Work on the redevelopment of the Shell Centre could start later this year after local resident George Turner lost his High Court challenge to the decision to approve the scheme.
Plans to build nearly 900 homes on the prime South Bank site – approved by councillors in May 2013 – were rubber-stamped last summer by communities secretary Eric Pickles after a public inquiry was held at the end of 2013.
George Turner – who had represented residents of County Hall during the inquiry – launched judicial review proceedings on the basis that Mr Pickles's decision and the conduct of the inquiry had been flawed.
A two-day hearing was held at the Royal Courts of Justice last December and Mr Justice Collins' judgement was published this week.
Although Mr Turner's claim was dismissed, Mr Justice Collins was highly critical of John Braithwaite, the planning inspector who presided over the inquiry.
In his judgement, Mr Justice Collins wrote: "I have no doubt that the inspector's conduct was such as to give rise to a real concern that he was unfair to the objectors.
"He seriously mismanaged his conduct of the inquiry. It may well be that the individual decisions he made were justifiable, but the way in which he made them was unacceptable."
In a statement, Braeburn Estates, the developer of the Shell Centre site, said: "We are pleased that the challenge to the secretary of state's decision to grant our planning application to redevelop the Shell Centre has been dismissed.
"We strongly believe that our redevelopment of this important site will be a catalyst for the regeneration of Waterloo, creating thousands of jobs and hundreds of homes, which in turn will benefit London and the UK.
"The planning application has been through a thorough and comprehensive process including a public inquiry and has been supported by Lambeth Council, the Mayor of London, the planning inspector and the secretary of state.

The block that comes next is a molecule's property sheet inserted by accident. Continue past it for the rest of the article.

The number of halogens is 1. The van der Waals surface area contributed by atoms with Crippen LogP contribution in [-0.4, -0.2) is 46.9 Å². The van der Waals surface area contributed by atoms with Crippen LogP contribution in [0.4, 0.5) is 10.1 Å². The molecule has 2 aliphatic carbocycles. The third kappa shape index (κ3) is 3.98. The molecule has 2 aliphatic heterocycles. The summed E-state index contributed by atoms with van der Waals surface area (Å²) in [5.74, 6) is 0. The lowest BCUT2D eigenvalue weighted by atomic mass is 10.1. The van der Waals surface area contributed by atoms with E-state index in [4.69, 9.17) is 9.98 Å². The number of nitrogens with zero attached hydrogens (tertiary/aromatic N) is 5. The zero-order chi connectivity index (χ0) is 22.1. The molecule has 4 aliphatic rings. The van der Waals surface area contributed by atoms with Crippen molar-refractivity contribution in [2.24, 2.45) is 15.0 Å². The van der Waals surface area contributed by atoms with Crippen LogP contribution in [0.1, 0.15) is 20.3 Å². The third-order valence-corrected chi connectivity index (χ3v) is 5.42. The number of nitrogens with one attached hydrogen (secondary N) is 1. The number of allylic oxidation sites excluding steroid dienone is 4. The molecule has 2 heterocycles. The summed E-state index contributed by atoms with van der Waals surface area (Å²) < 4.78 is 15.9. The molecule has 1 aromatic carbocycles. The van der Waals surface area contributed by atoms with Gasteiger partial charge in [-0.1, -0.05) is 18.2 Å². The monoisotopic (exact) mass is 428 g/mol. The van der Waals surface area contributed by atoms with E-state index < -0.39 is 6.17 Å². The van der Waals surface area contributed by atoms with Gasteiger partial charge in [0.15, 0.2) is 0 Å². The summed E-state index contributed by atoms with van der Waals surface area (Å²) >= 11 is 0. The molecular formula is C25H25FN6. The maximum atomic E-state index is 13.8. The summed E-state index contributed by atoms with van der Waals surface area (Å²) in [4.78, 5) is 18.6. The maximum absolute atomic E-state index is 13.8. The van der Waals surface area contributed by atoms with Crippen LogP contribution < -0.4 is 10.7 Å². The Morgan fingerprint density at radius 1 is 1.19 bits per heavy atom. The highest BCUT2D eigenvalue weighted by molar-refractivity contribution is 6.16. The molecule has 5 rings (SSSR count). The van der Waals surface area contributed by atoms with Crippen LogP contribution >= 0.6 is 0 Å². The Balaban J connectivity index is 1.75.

"The secretary of state's decision to grant planning permission has now also been upheld by the High Court and we welcome Justice Collins' decision not to grant leave to appeal. We are hopeful that this is the final stage in the extremely rigorous planning process around this development, and we look forward to commencing work in the near future."
Sir Edward Lister, London's deputy mayor for planning, said: "It is good news for south London that this unnecessary and hugely expensive legal challenge has been dismissed.
"This scheme will provide a huge economic boost for Lambeth and paves the way for hundreds of much needed new homes and jobs. After such lengthy delays, I hope that this is the end of the legal process and that work can begin on this important development."
George Turner said: "I started this case because it is my firm belief that important decisions on major sites which will shape the future our city for generations to come need to be subject to the highest levels of public scrutiny.
"It is only through a fair, open, transparent and inclusive process that we will be able to achieve the development that the city desperately needs. Affordable homes, places for people to work, open spaces for us to enjoy and sustainable buildings that respect and protect our culture and heritage.
"This process did not happen in this case, as it fails to happen in too many cases. It is the reason why we are seeing so many bad and damaging developments in London and across the country. Shell is just one particularly damaging example."